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13 February 2012

What Tony Blair and David Miliband have to say to the Labour Party

Blair tells the party to focus on the centre-ground and links with the City, echoing Miliband's

By Samira Shackle

Tony Blair is back. After a long break from domestic politics, the former prime minister has met with Labour MPs to offer his advice on how to win the next election.

One can guess Blair’s views on the subject, and indeed, the Financial Times reports this morning that he told the seven MPs that Labour should stay firmly in the centre ground and build closer relationships with business.

The former prime minister stayed away from domestic politics during Gordon Brown’s premiership, focusing instead on his international roles in the Middle East and Africa. Now, he has decided it is time to re-engage behind the scenes.

Ed Miliband’s office said that the Labour leader was “fully supportive” of the meeting, which is the second to take place in the space of a few months. However, Blair’s advice could be seen as a veiled criticism of Miliband’s attacks on “predatory” capitalism and the excesses of the City.

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There is also the possibility that it will be seen as an attempt to promote David Miliband as an alternative to his brother. Certainly, Blair’s advice closely mirrors that offered by the elder Miliband in a New Statesman essay earlier this month.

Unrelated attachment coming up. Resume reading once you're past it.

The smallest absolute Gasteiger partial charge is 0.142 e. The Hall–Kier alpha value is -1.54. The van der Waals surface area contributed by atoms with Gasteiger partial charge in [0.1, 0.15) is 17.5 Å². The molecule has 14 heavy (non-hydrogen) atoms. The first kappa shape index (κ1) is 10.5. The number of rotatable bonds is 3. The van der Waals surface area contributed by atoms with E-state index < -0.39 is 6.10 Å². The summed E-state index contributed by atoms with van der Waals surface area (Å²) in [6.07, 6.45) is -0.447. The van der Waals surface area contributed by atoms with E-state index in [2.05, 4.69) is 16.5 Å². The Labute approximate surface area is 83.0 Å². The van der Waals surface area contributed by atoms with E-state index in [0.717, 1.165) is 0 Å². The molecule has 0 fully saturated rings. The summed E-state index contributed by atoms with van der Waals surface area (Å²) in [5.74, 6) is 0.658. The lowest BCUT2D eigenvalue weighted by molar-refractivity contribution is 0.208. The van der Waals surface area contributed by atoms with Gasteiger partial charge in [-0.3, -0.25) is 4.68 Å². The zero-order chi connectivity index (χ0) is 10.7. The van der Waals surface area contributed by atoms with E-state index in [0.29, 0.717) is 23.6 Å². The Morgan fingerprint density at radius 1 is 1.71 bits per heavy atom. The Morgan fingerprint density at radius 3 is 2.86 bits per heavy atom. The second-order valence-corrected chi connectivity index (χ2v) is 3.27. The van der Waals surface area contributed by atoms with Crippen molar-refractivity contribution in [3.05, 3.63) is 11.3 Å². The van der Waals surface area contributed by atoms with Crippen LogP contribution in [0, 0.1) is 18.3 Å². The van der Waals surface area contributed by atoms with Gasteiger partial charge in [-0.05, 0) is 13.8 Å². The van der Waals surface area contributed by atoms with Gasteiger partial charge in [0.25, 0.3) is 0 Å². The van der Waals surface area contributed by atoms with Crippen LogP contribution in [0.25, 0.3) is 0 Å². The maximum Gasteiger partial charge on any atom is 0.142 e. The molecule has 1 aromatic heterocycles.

The Financial Times quotes one of the MPs who attended the meeting as saying:

Blair said we have to be credible with business. We can’t go into the next election without the support of a single CEO from a big company, as we did at the last election.

He also believes that if you want to win, you have to be convincingly in the centre ground. This is someone who has won three elections: you can’t do that if you don’t have a strategic brain.

Writing in the NS two weeks ago, David Miliband said:

It was a tough job to win back economic trust after 1992. The bequest from 2010 is even tougher. At the last election, not a single major business endorsed Labour, and we cannot afford that again.

After 1994, we did not say that it was a great pity we had to compromise our principles to meet the electorate halfway; we said that it was vital to reform the statement of our principles to reflect what we believed.

The two are certainly singing from the same hymn-sheet.